In case it wasn’t already clear: I loved this book. It’s perfect and everything I want. Cashore populates the story with a cast of characters that is thoughtfully inclusive and painfully charming and expertly blends genres and plays them against each other throughout this clever novel.

Jane, Unlimited is a must read for anyone who has ever felt a bit lost, readers who like their books to resemble puzzles, and, of course, for anyone looking for an excellent story. Highly recommended.

Possible Pairings: The Hitchhiker’s Guide to the Galaxy by Douglas Adams, Midnight at the Electric by Jodi Lynn Anderson, Jane Eyre by Charlotte Brontë, Rebecca by Daphne du Maurier, Jamaica Inn by Daphne du Maurier, The Eyre Affair by Jasper Fforde, The Yellow Wallpaper by Charlotte Perkins Gilman, In Some Other World, Maybe by Shari Goldhagen,The Irish Game: A True Story of Crime and Art by Mathew Hart, Museum of the Missing: A History of Art Theft by Simon Houpt, Winnie the Pooh by A. A. Milne, A Corner of White by Jaclyn Moriarty, Where Futures End by Parker Peeveyhouse, The Westing Game by Ellen Raskin, The Square Root of Summer by Harrier Reuter Hapgood, The Ghosts of Heaven by Marcus Sedgwick, Ocean Soul by Brian Skerry, Oceanic Wilderness by Roger Steene, Parallel Universes by Max Tegmark (as seen in Scientific American, May 2003), The House of Mirth by Edith Wharton

If you are interested in some of the art that inspired (or features) in this novel:

*An advance copy of this title was provided by the publisher for review consideration at BookExpo 2017*

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Poetically Speaking with Me (Miss Print) about Undercover (A CLW Review)

poeticallyspeaking1For today’s Poetically Speaking post I’m taking over to review Undercover by Beth Kephart. Click the icon above to see the rest of this month-long series!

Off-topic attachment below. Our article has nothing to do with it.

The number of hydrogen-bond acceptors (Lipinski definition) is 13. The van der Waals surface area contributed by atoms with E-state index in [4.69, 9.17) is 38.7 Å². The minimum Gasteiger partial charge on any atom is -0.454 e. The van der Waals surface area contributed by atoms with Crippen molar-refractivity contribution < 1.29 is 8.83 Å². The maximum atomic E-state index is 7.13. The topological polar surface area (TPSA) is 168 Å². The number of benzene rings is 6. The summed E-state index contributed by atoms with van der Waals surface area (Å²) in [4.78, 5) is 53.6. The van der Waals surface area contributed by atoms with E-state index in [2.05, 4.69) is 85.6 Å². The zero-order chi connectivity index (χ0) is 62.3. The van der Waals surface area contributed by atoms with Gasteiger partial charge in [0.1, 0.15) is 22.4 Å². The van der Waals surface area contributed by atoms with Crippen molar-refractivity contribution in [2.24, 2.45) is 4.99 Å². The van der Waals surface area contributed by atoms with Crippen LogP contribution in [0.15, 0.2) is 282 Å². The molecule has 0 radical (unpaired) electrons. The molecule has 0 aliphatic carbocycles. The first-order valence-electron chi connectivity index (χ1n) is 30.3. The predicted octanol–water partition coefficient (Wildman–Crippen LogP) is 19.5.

“What I knew wasn’t mine. That’s the thing about being undercover: You know what you know, and you cannot act on it.”

Undercover by Beth KephartElisa Cantor is used to blending into the background. At home she is always in the shadow of her glamorous mother and sister, watching and wandering like her father. At school she is self-conscious and keen to stay invisible.

After all, it’s so much easier to observe things when no one is looking at you. In the woods Elisa is able to observe nature, like her father, as an undercover operative. At school, she can use everything she sees and finds to secretly write love notes for the boys in her school like a modern day Cyrano De Bergerac.

Elisa thinks she is fine with all of that; with being undercover. But when Theo Moses starts asking for notes to win over Lila–a pretty, popular girl who is always ready to remind Elisa that she is neither–Elisa isn’t sure she wants to stay in the shadows anymore.

As she hones her voice writing poems for herself–not pretending to be anyone else–and learns more about Theo, Elisa begins to wonder if there could be more to her life. With her father away on an extended trip and her family crumbling under the weight of his absence, Elisa really needs for there to be something more. When Elisa discovers a hidden pond and a talent for ice skating, she realizes it might be time for her to stop hiding in Undercover (2007) by Beth Kephart.

Undercover is a marvelous novel, partly a retelling of the play Cyrano De Bergerac and partly something entirely unique.

Elisa is a narrator who sees the world not just as it is but also through her own lens, always with a sense of whimsy and wonder. Readers are easily drawn into Elisa’s appreciation for poetry when she discovers new writers and forms and begins to write poems of her own (included throughout the narrative and also in bonus material at the end of the paperback edition).

Kephart uses poetry and prose to tell a layered story about love in all of its forms whether for family, friends, nature or even for words. Elisa’s journey as she learns to love and respect herself is also beautifully told. Undercover is a slim book that has a lot to say about honesty, family and learning who you want to be. Highly recommended.

Possible Pairings: Love and Other Perishable Items by Laura Buzo, Graffiti Moon by Cath Crowley, Take a Bow by Elizabeth Eulberg, The Midnight Dress by Karen Foxlee, To All the Boys I’ve Loved Before by Jenny Han, Life by Committee by Corey Ann Haydu, And We Stay by Jenny Hubbard, The Disreputable History of Frankie Landau-Banks by E. Lockhart, Drawing the Ocean by Carolyn MacCullough,  I’ll Give You the Sun by Jandy Nelson, The Summer of Chasing Mermaids by Sarah Ockler, Cyrano De Bergerac by Edmond Rostand, This Song Will Save Your Life by Leila Sales, A Map of the Known World by Lisa Ann Sandell, The Unwritten Rule by Elizabeth Scott, This is What Happy Looks Like by Jennifer E. Smith, Afterworlds by Scott Westerfeld